Before reading this blog its important to take note of the following: While every classic car is unique and approaches each situation its own way, we speak in generalities, averages and majority figures when discussing the matter of driving a classic car long distance. Furthermore when we mention classic cars, we are discussing stock cars or vehicles very close to that. It is important to note that when you bring modified classic cars into the matter, it becomes a different story entirely.

We would also like to point out that every car generation will have different requirements and approaches to being driven long distance and that due respect must be given to the terrain and environment that these cars will be driven under. 

Driving a classic car long distance – Is it possible?

Driving classic cars for long distances is definitely possible. But not all classic car generations can handle it. Generally speaking, pre 1920s cars cannot handle this kind of trip. Vehicles from the 1950s to  the late 1960s could reach the necessary speeds required for such a trip, but maintaining these speeds will tax these vehicles heavily. The cars from the late 1960s and the 1970s upwards were built to withstand these kinds of trips and if they were maintained properly will handle this kind of trip easily.

What is a long distance trip?

In our measurement, a long distance trip is any trip that involves the use of highways with a minimum speed limit, and that lasts around two hours or more.

Pre 1920s Classic Cars

Ford Model T

Pre 1920s classic cars existed in a time where paved roads weren’t that prevalent, and when they were found they existed in the form of one lane roads. Cars from this period were traveling on top of a lot of gravel and dirt, but they didn’t need much suspension since these vehicles’ average speeds were 20 mph. Vehicle’s under this category are usually only permitted to drive on internal / service roads and are often limited to not exceed a certain mileage each year. It is for this reason that driving these cars for long distances is usually out of the question.

1930s – 1970s Classic Cars 


The 1930s to the 1970s was a time where more roads were prevalent and the average speeds of cars increased to between 30 mph to 60 mph (depending on the car). Yes, some of these cars could travel at higher speeds (90 + mph) but it’s important to note that these weren’t the average speeds.

Cars from the 1950s to late 1960s

Cars from this period had short and narrow tyers (as compared to today’s tyres) . However, there wasn’t a lot of aerodynamics on these cars and therefore they were easily buffeted by the wind at high speeds. 

It’s also worth noting that the vehicles pre 1960s weren’t designed with powerful engines that could sustain speeds of 70 mph (the common free way minimum speed) for long intervals.

Cars from this period are a bit handicapped when it comes to long distances, especially if that involves the use of highways / freeways that connect interstates due to the aforementioned minimum speed limit. Although these vehicles can manage traveling at these speeds, they would be using every ounce of their strength to generate the required speeds. Sustained and extreme bouts of effort like these could take a toll on the cars wellbeing.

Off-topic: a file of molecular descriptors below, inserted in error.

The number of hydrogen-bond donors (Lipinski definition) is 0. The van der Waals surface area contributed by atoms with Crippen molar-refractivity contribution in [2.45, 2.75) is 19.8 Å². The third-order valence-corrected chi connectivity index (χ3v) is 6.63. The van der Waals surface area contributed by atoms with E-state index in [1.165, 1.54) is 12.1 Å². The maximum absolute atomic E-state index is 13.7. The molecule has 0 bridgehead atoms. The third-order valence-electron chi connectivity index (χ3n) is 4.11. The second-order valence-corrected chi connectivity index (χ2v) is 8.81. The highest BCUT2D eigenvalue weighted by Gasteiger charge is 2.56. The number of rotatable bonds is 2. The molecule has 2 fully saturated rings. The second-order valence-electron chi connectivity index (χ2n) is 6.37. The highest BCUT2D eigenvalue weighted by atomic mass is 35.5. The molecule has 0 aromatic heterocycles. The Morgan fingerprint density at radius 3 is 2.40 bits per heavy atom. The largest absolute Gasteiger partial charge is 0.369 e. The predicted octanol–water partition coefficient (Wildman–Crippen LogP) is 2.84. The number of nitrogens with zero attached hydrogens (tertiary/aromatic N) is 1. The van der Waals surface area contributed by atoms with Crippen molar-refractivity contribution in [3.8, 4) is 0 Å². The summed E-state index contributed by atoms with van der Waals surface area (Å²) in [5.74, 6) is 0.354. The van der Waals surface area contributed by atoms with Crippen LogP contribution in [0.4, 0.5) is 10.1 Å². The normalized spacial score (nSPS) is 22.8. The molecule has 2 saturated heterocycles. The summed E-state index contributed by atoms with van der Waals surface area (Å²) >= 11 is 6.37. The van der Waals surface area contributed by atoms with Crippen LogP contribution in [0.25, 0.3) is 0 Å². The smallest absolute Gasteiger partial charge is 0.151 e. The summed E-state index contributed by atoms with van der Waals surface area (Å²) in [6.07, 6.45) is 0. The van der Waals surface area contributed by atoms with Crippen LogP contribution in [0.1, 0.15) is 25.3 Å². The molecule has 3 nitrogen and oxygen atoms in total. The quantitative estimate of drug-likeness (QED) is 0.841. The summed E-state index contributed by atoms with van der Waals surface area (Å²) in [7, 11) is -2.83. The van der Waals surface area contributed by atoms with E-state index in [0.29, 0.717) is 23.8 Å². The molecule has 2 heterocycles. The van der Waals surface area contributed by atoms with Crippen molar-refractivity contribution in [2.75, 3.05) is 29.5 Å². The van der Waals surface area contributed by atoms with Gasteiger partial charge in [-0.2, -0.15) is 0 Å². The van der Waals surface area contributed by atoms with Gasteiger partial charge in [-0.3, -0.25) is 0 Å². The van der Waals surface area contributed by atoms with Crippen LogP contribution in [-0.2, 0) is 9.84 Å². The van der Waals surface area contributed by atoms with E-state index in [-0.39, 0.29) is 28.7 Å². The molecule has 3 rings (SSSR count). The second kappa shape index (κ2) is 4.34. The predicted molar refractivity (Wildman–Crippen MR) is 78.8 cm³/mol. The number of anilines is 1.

The alternative route is to use as many two lane and inner roads with no minimum speed limits and drive at a maximum safe speed of 60 mph, while enjoying the beautiful countryside scenery.

Cars from the late 1960s to the 1970s

By the early 1970s roads and infrastructure connecting far towns and cities to each other were built in regions like the USA. During this transition period (late 1960s to 1970s)  car tires started to grow in size becoming bigger and fatter, cars were equipped with better brakes and engines, and vehicles could comfortably sustain speeds of 60 to 70 mph.

It was in the late 60s and early 70s that interstate classic cars were born. During this time, tyers became taller, so did gears, steering became faster, and brakes got bigger. Even though it may sound like these vehicles are being taxed when driven at 60 to 70 mph on interstate highways, they were designed to maintain these speeds for days at a time.

How long can a normal car drive?

Most modern cars with properly functioning engines can run for 15 hours before needing to refuel. However it’s important to note that even if your car can go for long hours without breaks, your body is not the same and it is advised to take a 15 minute break every few hours.

How long can a classic car drive?

For the purpose of long distance journeys, classic cars that can withstand and maintain speeds of up to 70 mph can generally be driven for three to five hours. Newer classic cars can be driven for longer intervals but that all depends on the vehicle’s specs.

Preparing for a long distance trip on a classic car

Before your trip make sure that the vehicle is well maintained and that the most risk averse parts are in good condition. This includes parts like car batteries, tires, and engine cooling systems. But for classic cars specifically it’s important to have a specialist look at the car before you engage in this kind of trip.

It’s also important to note that a classic cars mileage affects its value negatively, so be selective with how often you embark on this kind of journey especially if you own a classic car as an investment.

Now that you know more about driving a classic car long distance, you could make use of the information on our “most reliable classic cars to buy” blog. Click on the previous link to read more on that.

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If you enjoyed this blog about driving a classic car long distances, then head over to our classic cars Dubai page for more blogs like it.

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